These networking tips for writers will help you feel less isolated and alone – and they could help you earn more money as a freelance writer! Whether you love your isolation or not, you need to network if you want to be a successful freelance writer who actually earns her keep as a wordsmith.
Before the networking tips, a quip:
“Something of the hermit’s temper is an essential element in many forms of excellence, since it enables men to resist the lure of popularity, to pursue important work in spite of general indifference or hostility, and arrive at options which are opposed to prevalent errors.” – Bertrand Russell.
Working from home is often a quiet, solitary occupation – but that doesn’t mean you can’t network! In fact, if you’re an introvert, you’ll love these networking tips for writers because most of them don’t involve face-to-face interaction (which can be draining for introverted writers). These networking tips for writers can not only further your freelancing career, they make your job more enjoyable. And, click on Make a Real Living as a Freelance Writer: How to Win Top Writing Assignments by Jenn Glatzer for some excellent freelance writing tips…
8 Networking Tips for Writers
1. Build relationships. “Give yourself permission to ‘waste’ a little time,” writes Lois Frankel in Nice Girls Don’t Get the Corner Office. “If you’re not spending 5% of your day building relationships, you’re doing something wrong.” Building relationships affects your career, image, and self-confidence. How do you build relationships as an isolated writer? Keep reading…
2. Keep in email contact. Some of the experts (life coaches, psychologists, publicists, etc) I interview for articles are absolutely amazing! One emails me regularly with writing newsletters and websites. Another just sent me a lovely gift basket (okay, that’s not email contact, but you get my point). When one of my articles get published in print or online, I try to email the experts I interviewed…they usually appreciate the link. This networking tip for writers keeps you at the forefront of people’s minds.
3. Keep in snail mail contact. If you discipline yourself to reach out via the mail – such as with thank you cards to experts or editors – then you’ll feel less isolated as a writer and you’ll stand out in a crowd of freelancers. Plus, this networking tip brightens people’s days and makes them think pleasantly of you. Great karma!
4. Keep a list of experts. Have you ever needed to talk to a bee wrangler or hot air balloon pilot to get real info for your article, novel, or poem? I have…and it takes a long time to find those people if you don’t have a list of experts. Create a database (written or computerized) of all the experts and resourceful people you know. Use it whenever you need info or inspiration or have something newsworthy to share with someone on your list.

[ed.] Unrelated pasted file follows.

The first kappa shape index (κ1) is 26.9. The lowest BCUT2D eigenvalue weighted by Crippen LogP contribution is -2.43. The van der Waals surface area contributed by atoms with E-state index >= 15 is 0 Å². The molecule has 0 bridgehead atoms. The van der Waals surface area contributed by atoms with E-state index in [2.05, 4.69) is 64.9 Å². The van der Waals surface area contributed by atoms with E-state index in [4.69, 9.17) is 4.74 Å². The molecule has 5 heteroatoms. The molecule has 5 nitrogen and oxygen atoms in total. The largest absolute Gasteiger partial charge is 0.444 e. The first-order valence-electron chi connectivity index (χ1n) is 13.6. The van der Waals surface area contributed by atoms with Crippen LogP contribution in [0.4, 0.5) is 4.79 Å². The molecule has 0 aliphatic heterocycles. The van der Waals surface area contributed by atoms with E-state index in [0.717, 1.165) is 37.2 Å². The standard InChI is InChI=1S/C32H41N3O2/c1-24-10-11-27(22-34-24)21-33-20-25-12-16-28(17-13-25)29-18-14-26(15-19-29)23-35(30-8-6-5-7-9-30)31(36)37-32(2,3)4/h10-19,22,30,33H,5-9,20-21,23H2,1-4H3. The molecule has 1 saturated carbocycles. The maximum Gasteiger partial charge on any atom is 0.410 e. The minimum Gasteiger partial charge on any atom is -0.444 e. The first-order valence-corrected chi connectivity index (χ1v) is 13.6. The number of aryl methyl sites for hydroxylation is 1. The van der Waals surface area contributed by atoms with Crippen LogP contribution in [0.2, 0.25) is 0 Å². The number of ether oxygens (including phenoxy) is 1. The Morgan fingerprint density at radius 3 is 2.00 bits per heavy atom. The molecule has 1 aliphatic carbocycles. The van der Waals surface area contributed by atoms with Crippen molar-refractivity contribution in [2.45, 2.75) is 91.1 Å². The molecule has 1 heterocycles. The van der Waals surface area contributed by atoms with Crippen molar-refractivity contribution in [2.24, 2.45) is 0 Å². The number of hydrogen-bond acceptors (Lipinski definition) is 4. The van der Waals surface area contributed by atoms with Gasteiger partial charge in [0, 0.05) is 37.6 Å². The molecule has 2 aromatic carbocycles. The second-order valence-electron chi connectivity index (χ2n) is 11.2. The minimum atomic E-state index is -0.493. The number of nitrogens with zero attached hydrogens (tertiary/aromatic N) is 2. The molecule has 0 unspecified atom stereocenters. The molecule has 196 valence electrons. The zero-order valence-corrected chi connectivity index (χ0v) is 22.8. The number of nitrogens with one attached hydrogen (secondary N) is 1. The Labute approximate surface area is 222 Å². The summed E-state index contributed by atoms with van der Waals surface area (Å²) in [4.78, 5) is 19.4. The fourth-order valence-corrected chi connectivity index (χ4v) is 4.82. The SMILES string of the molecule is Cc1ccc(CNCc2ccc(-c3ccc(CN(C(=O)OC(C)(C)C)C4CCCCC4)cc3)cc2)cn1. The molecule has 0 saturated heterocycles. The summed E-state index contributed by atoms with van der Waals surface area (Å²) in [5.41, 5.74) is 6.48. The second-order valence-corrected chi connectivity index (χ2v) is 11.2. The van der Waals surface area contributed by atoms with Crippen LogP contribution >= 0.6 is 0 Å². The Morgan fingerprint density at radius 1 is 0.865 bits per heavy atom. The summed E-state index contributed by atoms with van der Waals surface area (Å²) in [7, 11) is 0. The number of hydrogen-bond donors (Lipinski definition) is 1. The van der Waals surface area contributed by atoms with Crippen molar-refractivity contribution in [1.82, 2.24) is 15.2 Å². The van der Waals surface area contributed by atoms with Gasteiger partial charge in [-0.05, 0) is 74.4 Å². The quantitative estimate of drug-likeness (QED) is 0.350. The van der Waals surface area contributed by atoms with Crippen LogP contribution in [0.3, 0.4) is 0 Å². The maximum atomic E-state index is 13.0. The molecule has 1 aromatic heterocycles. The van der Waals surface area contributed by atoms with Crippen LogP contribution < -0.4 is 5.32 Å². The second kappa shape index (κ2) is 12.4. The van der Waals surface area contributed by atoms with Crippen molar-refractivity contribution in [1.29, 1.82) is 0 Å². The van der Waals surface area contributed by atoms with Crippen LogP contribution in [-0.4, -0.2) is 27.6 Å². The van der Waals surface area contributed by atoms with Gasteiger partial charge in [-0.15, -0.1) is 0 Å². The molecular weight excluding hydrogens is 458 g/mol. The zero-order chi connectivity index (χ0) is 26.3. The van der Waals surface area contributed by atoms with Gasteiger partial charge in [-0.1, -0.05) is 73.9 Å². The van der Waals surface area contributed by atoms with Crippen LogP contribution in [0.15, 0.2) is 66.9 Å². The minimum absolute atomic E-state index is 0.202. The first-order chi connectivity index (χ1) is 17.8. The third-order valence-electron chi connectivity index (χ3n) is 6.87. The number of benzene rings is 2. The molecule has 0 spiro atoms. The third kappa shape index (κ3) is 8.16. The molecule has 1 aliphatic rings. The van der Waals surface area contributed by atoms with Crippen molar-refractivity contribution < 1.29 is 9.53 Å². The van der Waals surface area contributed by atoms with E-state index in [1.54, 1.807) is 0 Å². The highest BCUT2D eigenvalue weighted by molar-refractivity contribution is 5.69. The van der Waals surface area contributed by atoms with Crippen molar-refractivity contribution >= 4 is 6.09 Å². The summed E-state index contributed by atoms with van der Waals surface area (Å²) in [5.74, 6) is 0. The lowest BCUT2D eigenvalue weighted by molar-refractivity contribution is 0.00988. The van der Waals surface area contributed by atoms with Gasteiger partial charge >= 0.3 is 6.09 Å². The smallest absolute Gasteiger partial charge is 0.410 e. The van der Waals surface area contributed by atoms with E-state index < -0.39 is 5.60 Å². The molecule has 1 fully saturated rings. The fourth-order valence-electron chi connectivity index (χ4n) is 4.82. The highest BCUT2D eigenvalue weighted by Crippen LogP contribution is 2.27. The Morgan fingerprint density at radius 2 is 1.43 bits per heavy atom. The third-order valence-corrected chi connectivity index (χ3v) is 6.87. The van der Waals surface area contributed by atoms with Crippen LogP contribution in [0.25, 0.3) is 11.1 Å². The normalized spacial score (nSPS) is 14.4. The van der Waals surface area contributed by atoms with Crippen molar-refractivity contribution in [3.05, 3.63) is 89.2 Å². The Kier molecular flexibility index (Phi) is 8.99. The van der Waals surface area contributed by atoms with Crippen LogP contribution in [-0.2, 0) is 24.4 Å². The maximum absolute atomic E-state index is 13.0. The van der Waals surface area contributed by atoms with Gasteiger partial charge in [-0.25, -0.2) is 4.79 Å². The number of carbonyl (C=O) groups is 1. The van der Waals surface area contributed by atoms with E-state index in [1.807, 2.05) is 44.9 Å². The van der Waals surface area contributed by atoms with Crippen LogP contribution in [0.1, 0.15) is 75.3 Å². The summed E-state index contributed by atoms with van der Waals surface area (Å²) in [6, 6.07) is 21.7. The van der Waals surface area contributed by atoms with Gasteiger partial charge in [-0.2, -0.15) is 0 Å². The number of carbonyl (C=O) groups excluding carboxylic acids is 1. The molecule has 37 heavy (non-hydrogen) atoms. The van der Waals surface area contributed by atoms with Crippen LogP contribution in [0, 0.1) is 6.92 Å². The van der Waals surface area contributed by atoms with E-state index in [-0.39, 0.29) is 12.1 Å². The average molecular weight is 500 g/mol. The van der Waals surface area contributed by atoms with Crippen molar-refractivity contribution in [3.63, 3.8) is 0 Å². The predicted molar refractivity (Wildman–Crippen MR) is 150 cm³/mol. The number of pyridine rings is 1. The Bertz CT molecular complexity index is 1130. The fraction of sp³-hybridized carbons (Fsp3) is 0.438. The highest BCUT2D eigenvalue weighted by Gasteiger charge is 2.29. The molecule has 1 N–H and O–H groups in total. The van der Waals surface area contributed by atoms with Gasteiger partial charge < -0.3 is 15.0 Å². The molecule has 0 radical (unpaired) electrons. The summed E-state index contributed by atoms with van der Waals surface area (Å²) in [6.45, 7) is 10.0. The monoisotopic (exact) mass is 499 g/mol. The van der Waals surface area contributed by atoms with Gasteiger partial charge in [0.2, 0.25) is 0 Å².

5. Join a couple of writing forums. Don’t go overboard with this networking tip for writers – forums or social media sites such as Twitter can steal hours when they should only be occupying minutes! But, participating in a strong writing forum or two will give you inspiration, leads, ideas, and a feeling of support. Plus, this a networking tip can amuse, inform, and refresh you.
6. Join the CAA. If you’re not Canadian, the Canadian Authors’ Association won’t do you much good – but a professional writing association in your region or country will! Associations not only offer networking tips for writers, they often offer workshops, seminars and support.
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7. Exchange blog and website links. Is listing other blogs or websites on your own site a mistake because it directs traffic away? No. In the research I’ve done, I’ve found that exchanging links with people whose sites are similar to yours (and thus of interest to your viewers) increases your Google page rank and offers a better service to your readers. Plus, it’s a great networking tip with other writers, experts, clients, etc.
8. Connect with people you don’t know. Just this morning, I received a one-line email from a blogger who said, “You might want to change ‘lightening’ to ‘lightning’ on your post 6-27-08.” Now, this could potentially have been a networking opportunity for us as writers. Pointing out praiseworthy or “needs work” items in other people’s blogs is a great networking tip for writers. (If you’re pointing out errors, first say something nice – but sincere).
Do you have any networking tips for writers that work for you? I welcome your comments below…
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